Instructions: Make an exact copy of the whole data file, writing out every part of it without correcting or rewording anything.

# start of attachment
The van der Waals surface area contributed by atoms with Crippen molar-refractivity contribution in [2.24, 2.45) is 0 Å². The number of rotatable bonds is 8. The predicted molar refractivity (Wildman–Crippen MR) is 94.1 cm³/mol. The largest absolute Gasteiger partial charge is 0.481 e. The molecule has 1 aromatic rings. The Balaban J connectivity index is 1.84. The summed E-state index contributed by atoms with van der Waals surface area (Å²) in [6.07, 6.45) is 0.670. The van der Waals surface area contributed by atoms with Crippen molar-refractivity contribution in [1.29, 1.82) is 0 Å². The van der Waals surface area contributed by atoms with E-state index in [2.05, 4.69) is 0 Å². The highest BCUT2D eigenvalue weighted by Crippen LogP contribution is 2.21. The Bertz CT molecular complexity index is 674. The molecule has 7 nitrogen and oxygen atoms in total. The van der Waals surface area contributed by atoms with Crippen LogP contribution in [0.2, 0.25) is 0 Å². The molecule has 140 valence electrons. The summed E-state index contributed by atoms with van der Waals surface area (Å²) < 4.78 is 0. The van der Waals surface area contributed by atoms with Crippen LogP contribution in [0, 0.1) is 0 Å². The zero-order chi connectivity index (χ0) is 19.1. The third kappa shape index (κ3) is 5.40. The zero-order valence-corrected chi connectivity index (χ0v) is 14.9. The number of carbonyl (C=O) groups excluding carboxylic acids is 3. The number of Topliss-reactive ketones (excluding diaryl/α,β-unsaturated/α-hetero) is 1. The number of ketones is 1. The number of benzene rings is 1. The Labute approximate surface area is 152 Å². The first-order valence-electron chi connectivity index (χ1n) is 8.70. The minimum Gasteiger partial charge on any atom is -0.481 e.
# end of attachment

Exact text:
The van der Waals surface area contributed by atoms with Crippen molar-refractivity contribution in [2.24, 2.45) is 0 Å². The number of rotatable bonds is 8. The predicted molar refractivity (Wildman–Crippen MR) is 94.1 cm³/mol. The largest absolute Gasteiger partial charge is 0.481 e. The molecule has 1 aromatic rings. The Balaban J connectivity index is 1.84. The summed E-state index contributed by atoms with van der Waals surface area (Å²) in [6.07, 6.45) is 0.670. The van der Waals surface area contributed by atoms with Crippen molar-refractivity contribution in [1.29, 1.82) is 0 Å². The van der Waals surface area contributed by atoms with E-state index in [2.05, 4.69) is 0 Å². The highest BCUT2D eigenvalue weighted by Crippen LogP contribution is 2.21. The Bertz CT molecular complexity index is 674. The molecule has 7 nitrogen and oxygen atoms in total. The van der Waals surface area contributed by atoms with Crippen LogP contribution in [0.2, 0.25) is 0 Å². The molecule has 140 valence electrons. The summed E-state index contributed by atoms with van der Waals surface area (Å²) < 4.78 is 0. The van der Waals surface area contributed by atoms with Crippen LogP contribution in [0, 0.1) is 0 Å². The zero-order chi connectivity index (χ0) is 19.1. The third kappa shape index (κ3) is 5.40. The zero-order valence-corrected chi connectivity index (χ0v) is 14.9. The number of carbonyl (C=O) groups excluding carboxylic acids is 3. The number of Topliss-reactive ketones (excluding diaryl/α,β-unsaturated/α-hetero) is 1. The number of ketones is 1. The number of benzene rings is 1. The Labute approximate surface area is 152 Å². The first-order valence-electron chi connectivity index (χ1n) is 8.70. The minimum Gasteiger partial charge on any atom is -0.481 e.